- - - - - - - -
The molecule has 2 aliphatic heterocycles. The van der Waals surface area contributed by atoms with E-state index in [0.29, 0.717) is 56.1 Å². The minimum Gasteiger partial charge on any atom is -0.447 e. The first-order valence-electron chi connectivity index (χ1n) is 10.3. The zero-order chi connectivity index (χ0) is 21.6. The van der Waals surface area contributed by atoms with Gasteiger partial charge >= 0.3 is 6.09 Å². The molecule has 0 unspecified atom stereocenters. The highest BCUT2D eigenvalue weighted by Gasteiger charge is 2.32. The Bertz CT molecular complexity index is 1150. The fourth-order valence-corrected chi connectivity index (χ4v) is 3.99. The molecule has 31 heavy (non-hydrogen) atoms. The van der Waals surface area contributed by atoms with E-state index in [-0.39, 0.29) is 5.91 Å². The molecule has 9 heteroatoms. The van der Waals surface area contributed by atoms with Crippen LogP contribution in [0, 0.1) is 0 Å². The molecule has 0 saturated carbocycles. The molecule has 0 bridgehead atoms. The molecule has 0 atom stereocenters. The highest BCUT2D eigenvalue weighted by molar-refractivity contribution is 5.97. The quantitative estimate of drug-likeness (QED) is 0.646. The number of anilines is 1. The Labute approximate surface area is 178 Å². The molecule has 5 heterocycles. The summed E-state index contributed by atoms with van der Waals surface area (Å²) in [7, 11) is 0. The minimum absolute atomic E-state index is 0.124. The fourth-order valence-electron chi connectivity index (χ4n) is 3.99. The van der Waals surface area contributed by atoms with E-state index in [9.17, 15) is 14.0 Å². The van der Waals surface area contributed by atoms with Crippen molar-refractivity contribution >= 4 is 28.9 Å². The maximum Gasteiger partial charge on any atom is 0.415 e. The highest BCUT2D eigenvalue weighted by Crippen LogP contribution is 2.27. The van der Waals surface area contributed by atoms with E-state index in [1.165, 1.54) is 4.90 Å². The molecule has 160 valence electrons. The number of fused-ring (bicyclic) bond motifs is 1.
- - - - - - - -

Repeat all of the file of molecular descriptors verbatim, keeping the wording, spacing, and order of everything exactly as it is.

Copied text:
The molecule has 2 aliphatic heterocycles. The van der Waals surface area contributed by atoms with E-state index in [0.29, 0.717) is 56.1 Å². The minimum Gasteiger partial charge on any atom is -0.447 e. The first-order valence-electron chi connectivity index (χ1n) is 10.3. The zero-order chi connectivity index (χ0) is 21.6. The van der Waals surface area contributed by atoms with Gasteiger partial charge >= 0.3 is 6.09 Å². The molecule has 0 unspecified atom stereocenters. The highest BCUT2D eigenvalue weighted by Gasteiger charge is 2.32. The Bertz CT molecular complexity index is 1150. The fourth-order valence-corrected chi connectivity index (χ4v) is 3.99. The molecule has 31 heavy (non-hydrogen) atoms. The van der Waals surface area contributed by atoms with E-state index in [-0.39, 0.29) is 5.91 Å². The molecule has 9 heteroatoms. The van der Waals surface area contributed by atoms with Crippen LogP contribution in [0, 0.1) is 0 Å². The molecule has 0 saturated carbocycles. The molecule has 0 bridgehead atoms. The molecule has 0 atom stereocenters. The highest BCUT2D eigenvalue weighted by molar-refractivity contribution is 5.97. The quantitative estimate of drug-likeness (QED) is 0.646. The number of anilines is 1. The Labute approximate surface area is 178 Å². The molecule has 5 heterocycles. The summed E-state index contributed by atoms with van der Waals surface area (Å²) in [7, 11) is 0. The minimum absolute atomic E-state index is 0.124. The fourth-order valence-electron chi connectivity index (χ4n) is 3.99. The van der Waals surface area contributed by atoms with E-state index in [9.17, 15) is 14.0 Å². The van der Waals surface area contributed by atoms with Crippen molar-refractivity contribution >= 4 is 28.9 Å². The maximum Gasteiger partial charge on any atom is 0.415 e. The highest BCUT2D eigenvalue weighted by Crippen LogP contribution is 2.27. The van der Waals surface area contributed by atoms with E-state index in [1.165, 1.54) is 4.90 Å². The molecule has 160 valence electrons. The number of fused-ring (bicyclic) bond motifs is 1.